'Patient Broker' From Balto Goes To Federal Prison For Preying On NJ Drug Addicts

A Baltimore man was sentenced to a year and a day in federal prison for paying people to bribe drug addicts in New Jersey to go to specific rehab centers -- some as far as California.

The fraud cost health insurers millions.

The fraud cost health insurers millions.

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John Devlin, 37, is one of seven people who took deals from the government and admitted participating in a plot to defraud health insurance companies through patient brokering in several states, U.S. Attorney for New Jersey Philip R. Sellinger said.

The confessed schemers enlisted "recruiters" to pay users addicted to heroin and other drugs with "robust" private health insurance several thousand dollars to enter specific drug rehab centers in New Jersey and other states -- whether they needed treatment or not, Sellinger said.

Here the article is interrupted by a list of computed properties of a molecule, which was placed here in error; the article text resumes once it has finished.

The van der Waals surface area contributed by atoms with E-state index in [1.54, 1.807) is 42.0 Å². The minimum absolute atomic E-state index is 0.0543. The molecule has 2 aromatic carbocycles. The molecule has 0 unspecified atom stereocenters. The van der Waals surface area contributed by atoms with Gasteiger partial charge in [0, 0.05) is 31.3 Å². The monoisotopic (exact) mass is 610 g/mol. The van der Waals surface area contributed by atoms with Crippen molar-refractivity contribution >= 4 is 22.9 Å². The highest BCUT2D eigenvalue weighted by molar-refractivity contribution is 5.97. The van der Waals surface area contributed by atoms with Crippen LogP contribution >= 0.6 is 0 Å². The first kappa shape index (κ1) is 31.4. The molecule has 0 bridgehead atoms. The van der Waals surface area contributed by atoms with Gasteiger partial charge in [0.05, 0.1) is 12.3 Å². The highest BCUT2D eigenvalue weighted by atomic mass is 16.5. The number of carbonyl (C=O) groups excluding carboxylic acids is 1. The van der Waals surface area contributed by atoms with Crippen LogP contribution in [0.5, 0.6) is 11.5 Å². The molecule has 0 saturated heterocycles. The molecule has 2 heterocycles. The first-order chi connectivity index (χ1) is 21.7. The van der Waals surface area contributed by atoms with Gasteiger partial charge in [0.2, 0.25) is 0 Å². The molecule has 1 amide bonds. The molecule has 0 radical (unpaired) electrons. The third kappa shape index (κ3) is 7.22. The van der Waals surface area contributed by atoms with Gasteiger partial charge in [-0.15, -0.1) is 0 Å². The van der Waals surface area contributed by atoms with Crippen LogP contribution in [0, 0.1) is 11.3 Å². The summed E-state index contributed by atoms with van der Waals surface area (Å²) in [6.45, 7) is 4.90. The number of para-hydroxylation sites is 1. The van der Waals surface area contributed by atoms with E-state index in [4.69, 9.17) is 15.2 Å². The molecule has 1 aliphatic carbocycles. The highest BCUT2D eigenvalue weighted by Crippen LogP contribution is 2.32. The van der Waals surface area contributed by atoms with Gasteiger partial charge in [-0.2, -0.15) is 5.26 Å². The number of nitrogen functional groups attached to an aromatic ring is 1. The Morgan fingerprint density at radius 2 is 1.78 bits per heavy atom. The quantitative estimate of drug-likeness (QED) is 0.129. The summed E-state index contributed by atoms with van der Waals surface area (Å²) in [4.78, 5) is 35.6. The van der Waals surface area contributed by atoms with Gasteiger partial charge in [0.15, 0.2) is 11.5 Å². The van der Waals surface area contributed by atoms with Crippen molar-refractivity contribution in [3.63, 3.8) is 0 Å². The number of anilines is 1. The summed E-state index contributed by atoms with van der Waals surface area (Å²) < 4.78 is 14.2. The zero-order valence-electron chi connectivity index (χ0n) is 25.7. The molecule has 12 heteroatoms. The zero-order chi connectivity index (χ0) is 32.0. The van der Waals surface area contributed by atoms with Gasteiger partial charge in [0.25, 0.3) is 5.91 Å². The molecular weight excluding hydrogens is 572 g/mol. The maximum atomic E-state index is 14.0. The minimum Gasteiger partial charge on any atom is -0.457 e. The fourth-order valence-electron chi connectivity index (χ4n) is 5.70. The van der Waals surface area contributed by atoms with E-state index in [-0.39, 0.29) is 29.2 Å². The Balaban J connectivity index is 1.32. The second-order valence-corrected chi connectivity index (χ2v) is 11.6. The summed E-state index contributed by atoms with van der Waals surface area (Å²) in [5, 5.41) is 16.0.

They even arranged and paid for cross-country travel, he said.The company "maintained contractual relationships with drug treatment facilities around the country" and "engaged a nationwide network of recruiters" to identify and approach potential patients in New Jersey and elsewhere, Sellinger said.

The schemers often selected rehab facilities that they knew “provided ineffective drug treatment or actually fostered drug use on their premises” to keep the scheme going, the U.S. attorney said.

Those facilities, in turn, paid $5,000 to $10,000 per patient in referral fees -- funded by health insurance -- to a marketing company owned by Devlin and two accomplices, he said.

One of the defendants stayed in touch with the New Jersey patients at the facilities and specifically instructed them to stay long enough for the company to get the referral payments, Sellinger said.

The fraud cost the insurers millions, Sellinger said.

In addition to the prison term, U.S. District Judge Peter G. Sheridan sentenced Devlin to three years of supervised release.

Sellinger credited special agents of the FBI with the investigation leading to the guilty pleas, secured by Assistant U.S. Attorney Jason S. Gould of his Health Care Fraud Unit in Newark.

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